Home > Publications . Search All . Browse All . Country . Browse PSC Pubs . PSC Report Series

PSC In The News

RSS Feed icon

Miller et al. find benefits of Medicaid for pregnant mothers in 1980s carry over two generations

Starr's findings account for some of the 19% black-white gap in federal sentencing

Frey says suburbs are aging, cities draw millennials

More News

Highlights

Bailey et al. find higher income among children whose parents had access to federal family planning programs in the 1960s and 70s

U-M's campus climate survey results discussed in CHE story

U-M honors James Jackson's groundbreaking work on how race impacts the health of black Americans

U-M is the only public and non-coastal university on Forbes' top-10 list for billionaire production

More Highlights

Next Brown Bag

Mon, Jan 22, 2018, noon: Narayan Sastry

Sewers in the city: a case study of individual-level mortality and public health initiatives in Northampton, Massachusetts at the turn of the century

Archived Abstract of Former PSC Researcher

Beemer, Jeffrey K., Susan Hautaniemi Leonard, and Douglas L. Anderson. 2005. "Sewers in the city: a case study of individual-level mortality and public health initiatives in Northampton, Massachusetts at the turn of the century." Journal of the History of Medicine and the Allied Sciences, 28(1): 42-72.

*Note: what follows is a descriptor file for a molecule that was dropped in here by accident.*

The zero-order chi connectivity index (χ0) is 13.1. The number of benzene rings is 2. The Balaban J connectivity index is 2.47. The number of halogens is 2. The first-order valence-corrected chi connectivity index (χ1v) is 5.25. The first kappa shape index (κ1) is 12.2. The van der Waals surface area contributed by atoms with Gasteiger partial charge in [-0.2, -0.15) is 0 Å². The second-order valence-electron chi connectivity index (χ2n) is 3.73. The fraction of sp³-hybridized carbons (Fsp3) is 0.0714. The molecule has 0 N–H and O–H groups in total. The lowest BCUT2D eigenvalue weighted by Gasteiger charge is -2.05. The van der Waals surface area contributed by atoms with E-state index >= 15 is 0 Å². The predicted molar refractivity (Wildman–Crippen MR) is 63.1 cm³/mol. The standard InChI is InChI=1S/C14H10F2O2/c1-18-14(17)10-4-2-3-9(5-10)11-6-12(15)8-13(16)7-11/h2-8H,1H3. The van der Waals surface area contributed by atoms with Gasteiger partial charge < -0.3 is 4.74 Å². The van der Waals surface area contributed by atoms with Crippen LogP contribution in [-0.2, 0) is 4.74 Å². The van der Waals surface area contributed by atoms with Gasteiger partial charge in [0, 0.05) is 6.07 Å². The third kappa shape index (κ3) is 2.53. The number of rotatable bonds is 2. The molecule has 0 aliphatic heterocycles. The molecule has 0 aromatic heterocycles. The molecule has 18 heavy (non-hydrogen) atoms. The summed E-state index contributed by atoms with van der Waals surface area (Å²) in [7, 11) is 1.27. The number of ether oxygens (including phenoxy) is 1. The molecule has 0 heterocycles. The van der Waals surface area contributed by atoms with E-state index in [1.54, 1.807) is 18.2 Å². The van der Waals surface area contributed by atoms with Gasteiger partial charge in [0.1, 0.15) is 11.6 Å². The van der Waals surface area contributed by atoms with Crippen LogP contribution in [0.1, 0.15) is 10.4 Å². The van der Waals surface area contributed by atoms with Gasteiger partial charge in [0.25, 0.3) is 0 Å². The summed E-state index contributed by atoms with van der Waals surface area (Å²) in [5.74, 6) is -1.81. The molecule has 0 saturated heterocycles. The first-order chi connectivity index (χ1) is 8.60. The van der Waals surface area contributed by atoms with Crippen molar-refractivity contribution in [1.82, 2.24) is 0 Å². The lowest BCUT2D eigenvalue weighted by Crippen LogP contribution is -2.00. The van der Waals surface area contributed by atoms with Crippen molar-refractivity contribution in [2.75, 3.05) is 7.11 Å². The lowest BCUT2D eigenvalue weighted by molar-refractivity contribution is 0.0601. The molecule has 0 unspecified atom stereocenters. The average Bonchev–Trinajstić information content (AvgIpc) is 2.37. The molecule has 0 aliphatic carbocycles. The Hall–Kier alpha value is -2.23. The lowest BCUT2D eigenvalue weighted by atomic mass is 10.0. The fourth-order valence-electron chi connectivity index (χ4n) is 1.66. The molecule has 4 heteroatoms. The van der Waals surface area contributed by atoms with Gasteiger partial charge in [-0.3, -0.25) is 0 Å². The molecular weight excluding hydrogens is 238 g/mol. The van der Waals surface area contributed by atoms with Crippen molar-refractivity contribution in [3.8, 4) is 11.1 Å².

Emerging industrial communities of nineteenth-century New England experienced both rapid population growth and lagging development of public health infrastructures. In turn, high mortality in these newly urban cities contributed to a delay in the regional mortality transition of the late nineteenth century. Analyzing death records and a file of linked cause-specific death and manuscript census records for the industrializing community of Northampton, Massachusetts, we show that early in the city's development, mortality clustered near industrial activities and open sewers. When industrial areas were sewered, clustering of mortality abated, and differences between industrial and commercial areas of the town were no longer significant. These findings illustrate Szreter's emphasis on considering both the benefits and costs of development.' Initial development contributed to high mortality in newly emergent urban-industrial centers like Northampton and was abated only when lagging public health infrastructures caught up with rapid growth and development near the turn of the century.

DOI:10.1093/jhmas/jri002 (Full Text)

Country of focus: United States of America.

Browse | Search : All Pubs | Next